The Wings of the Morning by Thomas Tryon

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The Wings of the Morning

(Critical Survey of Contemporary Fiction)

Underlying nearly all relationships, personal and otherwise, in sleepy Pequot Landing is the feud between the Grimeses and the Talcotts. These powerful families have given both joy and sorrow to seventeen-year-old Georgiana Ross, the miller’s daughter. Friends for years with Richard St. John (Sinjin) Grimes and employed by Bobby Talcott, Georgiana must also reckon with the hatred of her father, Tom, for both families. Indeed, Tom Ross seems to hate everyone. Protecting her mother and four younger siblings from his insane rages is another of Georgie’s worries, which increase when two of her closest friends, a daughter of the Talcotts and a Grimes boy, elope.

Behind the tragedies and triumphs of Georgie and the other citizens of Pequot Landing lurks the threat of a clash of colossal proportions. Tryon builds his foundation slowly but skillfully, entwining the reader in the events of his peripheral characters’ lives while, nearly unnoticed, the larger tale unfolds.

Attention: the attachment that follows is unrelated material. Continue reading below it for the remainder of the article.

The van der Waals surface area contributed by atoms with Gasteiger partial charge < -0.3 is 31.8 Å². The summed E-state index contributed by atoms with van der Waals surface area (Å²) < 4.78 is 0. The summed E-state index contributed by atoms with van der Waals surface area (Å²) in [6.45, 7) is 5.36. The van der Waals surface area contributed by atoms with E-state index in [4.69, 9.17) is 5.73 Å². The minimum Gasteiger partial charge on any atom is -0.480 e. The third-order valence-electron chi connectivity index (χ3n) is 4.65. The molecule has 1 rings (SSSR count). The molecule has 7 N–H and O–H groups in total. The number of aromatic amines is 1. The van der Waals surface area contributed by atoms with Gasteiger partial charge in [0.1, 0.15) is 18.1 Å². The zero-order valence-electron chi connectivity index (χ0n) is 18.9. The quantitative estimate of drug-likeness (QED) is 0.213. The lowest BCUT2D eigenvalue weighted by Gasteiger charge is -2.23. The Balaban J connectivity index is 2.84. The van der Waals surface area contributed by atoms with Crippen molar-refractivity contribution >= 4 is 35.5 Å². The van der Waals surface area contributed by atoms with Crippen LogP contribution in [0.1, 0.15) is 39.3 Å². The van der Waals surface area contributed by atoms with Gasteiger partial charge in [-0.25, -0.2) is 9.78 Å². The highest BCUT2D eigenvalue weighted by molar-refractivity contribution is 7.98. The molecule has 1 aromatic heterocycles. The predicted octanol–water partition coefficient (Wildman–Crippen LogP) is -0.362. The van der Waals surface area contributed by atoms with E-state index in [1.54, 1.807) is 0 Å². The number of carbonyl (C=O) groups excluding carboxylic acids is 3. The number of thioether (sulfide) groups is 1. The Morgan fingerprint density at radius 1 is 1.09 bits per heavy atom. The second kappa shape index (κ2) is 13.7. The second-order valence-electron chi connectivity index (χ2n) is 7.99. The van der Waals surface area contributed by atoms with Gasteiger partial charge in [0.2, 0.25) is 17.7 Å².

Tryon is a good storyteller. This particular book, however, would have benefitted from a careful proofread and a skilled editor. Although an improvement over THE NIGHT OF THE MOONBOW, the character development of THE WINGS OF THE MORNING suffers from an excess of authorial contrivance. The characters show promising color, but don’t develop beyond two-dimensional puppets of Tryon’s plot. Read for the story itself, however, THE WINGS OF THE MORNING is a fine book, and Tryon’s fans will look forward to the next in the series.